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MRF Update: Fatality Analysis Reporting System (FARS)

Earlier this month, the U.S. Department of Transportation released an interactive website with data from the Fatality Analysis Reporting System (FARS). FARS, which became operational in 1975, containing data on a census of fatal traffic crashes within the 50 States, the District of Columbia, and Puerto Rico. To be included in FARS, a crash must involve a motor vehicle traveling on a traffic way customarily open to the public and must result in the death of a vehicle occupant or a nonoccupant within 30 days of the crash. Fatal crash data for motorcyclists and passengers from the years 2010 to 2019 is included on this website. Users of the website can sort the information on fatalities by a variety of categories, including: State where the crash took place Crash Characteristics Environmental Characteristics Month of Crash Time of Crash Helmet Usage Alcohol Usage Age and Sex of Victims Weather Conditions Single Vehicle v Multi Vehicle While this information can be useful in understanding when, why and where crashes are taking place, it’s important to note that this data includes not just traditional motorcycles but also mopeds, scooters, minibikes, and pocket bikes. The Motorcycle Riders Foundation believes crash avoidance is key component of rider safety. There are zero fatalities in crashes that never happen. To see the website and view the decade’s long data click here. About Motorcycle Riders Foundation The Motorcycle Riders Foundation (MRF) provides leadership at the federal level for states’ motorcyclists’ rights organizations as well as motorcycle clubs and individual riders. Visit MRF Website at:

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The Flying Wrens: Sisterhood of Motorcycling Heroes

All-Female British dispatch riders of WW-II Originally, the Women’s Royal Naval Service (WRNS) was formed in 1917, during WW-I. Riding on narrow British roads in all weather conditions can be a dangerous enough occupation. Doing so around the clock during WW-II with the German Blitz going on around you required steel nerves. The bikes used were mostly small, single-cylinder affairs, built specifically for military use. Click Here to Read this Feature Article & Historic Photos on Join the Cantina for more – Subscribe Today.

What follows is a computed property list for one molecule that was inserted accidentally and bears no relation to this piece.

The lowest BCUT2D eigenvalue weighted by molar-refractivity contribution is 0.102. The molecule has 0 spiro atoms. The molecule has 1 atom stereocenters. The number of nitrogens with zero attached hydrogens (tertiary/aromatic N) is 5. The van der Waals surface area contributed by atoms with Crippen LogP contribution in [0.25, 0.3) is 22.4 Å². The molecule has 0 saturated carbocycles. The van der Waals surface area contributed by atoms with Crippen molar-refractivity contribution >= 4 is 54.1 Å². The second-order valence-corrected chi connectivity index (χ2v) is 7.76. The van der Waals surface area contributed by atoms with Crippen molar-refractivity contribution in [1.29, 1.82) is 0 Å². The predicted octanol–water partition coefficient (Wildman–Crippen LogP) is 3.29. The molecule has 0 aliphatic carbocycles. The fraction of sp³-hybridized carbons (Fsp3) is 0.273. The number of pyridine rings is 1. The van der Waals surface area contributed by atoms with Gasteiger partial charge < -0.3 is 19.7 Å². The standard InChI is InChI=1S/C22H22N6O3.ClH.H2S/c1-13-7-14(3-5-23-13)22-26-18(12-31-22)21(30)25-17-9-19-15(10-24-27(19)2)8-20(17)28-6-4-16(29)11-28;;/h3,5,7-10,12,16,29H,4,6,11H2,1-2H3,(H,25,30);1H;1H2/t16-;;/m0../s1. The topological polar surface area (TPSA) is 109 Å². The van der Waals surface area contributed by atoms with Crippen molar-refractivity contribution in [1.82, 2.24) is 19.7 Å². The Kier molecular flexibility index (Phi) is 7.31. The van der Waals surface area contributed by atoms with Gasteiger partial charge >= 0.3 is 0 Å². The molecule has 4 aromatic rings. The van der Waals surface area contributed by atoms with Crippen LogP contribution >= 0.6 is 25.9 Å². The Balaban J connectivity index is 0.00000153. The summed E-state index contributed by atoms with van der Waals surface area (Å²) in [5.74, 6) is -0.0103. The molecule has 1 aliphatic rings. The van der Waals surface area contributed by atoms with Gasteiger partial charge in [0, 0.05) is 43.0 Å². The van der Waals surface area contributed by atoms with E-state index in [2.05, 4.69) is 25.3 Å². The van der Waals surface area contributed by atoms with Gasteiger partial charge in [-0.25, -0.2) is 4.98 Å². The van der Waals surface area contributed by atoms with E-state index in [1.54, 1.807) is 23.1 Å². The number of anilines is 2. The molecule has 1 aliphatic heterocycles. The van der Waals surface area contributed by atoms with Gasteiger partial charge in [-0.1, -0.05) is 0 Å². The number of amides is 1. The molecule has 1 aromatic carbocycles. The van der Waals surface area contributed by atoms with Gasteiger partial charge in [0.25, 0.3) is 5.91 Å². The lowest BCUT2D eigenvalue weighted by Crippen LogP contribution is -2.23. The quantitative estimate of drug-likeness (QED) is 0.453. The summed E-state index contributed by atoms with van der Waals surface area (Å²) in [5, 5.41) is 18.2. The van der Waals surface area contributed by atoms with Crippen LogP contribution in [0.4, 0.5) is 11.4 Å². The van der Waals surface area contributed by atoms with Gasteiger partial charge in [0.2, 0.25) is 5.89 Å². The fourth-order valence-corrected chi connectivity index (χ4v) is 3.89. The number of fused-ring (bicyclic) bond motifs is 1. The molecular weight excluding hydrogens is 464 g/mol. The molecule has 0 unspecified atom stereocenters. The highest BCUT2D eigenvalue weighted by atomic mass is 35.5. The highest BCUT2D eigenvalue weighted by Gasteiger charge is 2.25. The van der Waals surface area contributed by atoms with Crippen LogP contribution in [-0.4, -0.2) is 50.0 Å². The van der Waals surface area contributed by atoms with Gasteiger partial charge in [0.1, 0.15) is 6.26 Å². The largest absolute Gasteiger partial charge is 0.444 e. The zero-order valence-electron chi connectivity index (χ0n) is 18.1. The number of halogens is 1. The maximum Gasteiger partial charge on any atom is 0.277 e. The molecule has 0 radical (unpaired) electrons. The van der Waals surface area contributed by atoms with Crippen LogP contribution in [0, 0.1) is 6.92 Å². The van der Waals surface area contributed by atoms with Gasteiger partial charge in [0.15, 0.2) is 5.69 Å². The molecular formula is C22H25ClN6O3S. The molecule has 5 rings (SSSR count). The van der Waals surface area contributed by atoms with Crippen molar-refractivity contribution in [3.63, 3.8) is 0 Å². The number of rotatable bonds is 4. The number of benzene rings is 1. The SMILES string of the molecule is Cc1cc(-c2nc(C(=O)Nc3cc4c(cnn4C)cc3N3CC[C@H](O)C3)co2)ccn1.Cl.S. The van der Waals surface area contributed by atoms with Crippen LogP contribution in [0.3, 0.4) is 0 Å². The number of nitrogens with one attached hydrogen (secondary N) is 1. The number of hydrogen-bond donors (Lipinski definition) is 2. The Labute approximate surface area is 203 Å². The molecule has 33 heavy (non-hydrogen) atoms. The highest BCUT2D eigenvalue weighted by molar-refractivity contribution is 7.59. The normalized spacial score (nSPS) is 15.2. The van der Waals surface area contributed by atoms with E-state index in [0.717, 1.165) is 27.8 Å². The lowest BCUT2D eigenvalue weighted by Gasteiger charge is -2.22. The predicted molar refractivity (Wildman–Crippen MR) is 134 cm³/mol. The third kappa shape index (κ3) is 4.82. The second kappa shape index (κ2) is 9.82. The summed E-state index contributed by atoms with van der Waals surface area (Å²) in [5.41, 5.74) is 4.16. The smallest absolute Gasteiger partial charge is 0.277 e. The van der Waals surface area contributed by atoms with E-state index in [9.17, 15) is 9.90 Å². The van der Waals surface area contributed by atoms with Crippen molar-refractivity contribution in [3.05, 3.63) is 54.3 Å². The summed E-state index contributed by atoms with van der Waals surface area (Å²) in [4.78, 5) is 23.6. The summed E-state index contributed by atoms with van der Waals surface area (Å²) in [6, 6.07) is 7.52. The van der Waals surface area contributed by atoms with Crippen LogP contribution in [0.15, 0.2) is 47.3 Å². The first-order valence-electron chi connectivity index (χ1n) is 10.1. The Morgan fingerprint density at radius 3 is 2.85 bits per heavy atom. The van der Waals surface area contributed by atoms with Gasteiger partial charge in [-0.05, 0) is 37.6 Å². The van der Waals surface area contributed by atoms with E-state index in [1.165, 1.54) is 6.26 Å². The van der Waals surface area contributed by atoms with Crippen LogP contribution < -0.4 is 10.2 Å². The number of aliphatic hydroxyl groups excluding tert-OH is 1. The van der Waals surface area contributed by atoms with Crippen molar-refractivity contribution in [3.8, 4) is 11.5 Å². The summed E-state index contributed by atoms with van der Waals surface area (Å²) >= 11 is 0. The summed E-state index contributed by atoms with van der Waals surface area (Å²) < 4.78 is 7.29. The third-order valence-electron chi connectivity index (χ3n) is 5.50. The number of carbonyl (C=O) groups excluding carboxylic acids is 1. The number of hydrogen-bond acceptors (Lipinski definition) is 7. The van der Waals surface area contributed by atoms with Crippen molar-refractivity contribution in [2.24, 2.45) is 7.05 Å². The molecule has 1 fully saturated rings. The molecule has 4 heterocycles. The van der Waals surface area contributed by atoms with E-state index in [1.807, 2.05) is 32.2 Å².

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Fact or Fiction – Helmet Use

from Motorcycle Riders Foundation at On a nearly annual basis the media in this country is inspired to report stories about motorcycle fatalities on our nation’s roadways. Invariably, these stories paint motorcycle rider deaths as a product of irresponsible riders who live in states that have some level of helmet choice. Frequently they report statistics that prove their narrative but fail to paint a full and complete picture. The lens with which these stories are reported often takes the naïve view that crashes can be made “safer” if only bikers somehow followed government helmet mandates. The only true solution to motorcycle safety and reducing fatalities are proactive measures, which prevent a collision from occurring at all, rather than reactive steps that may or may not offer some level of injury mitigation only after a crash has already taken place. Rider education, which prepares motorcyclists to interact with other roadway users by learning and practicing the skills necessary for hazard avoidance and developing a strategy to deal with real world traffic, is the primary component of a comprehensive motorcycle safety plan. Additionally, educating all motor vehicle operators to be alert and free of impairment as they share the road with others is critical in deterring crashes caused by inattention. When coming across these stories keep in mind some facts that are omitted from their reports. Fact: Over the last decade motorcycle related deaths have varied between years but for the most part remain flat. The National Highway Traffic Safety Administration (NHTSA) data from 2019 shows 5,014 deaths, a decrease from the 2008 5,307 deaths NTSHA recorded. In that same time period registered motorcycles increased from 7.7 million in 2008 to 8.7 million ten years later. In other words, there are a million more bikes on the road and there were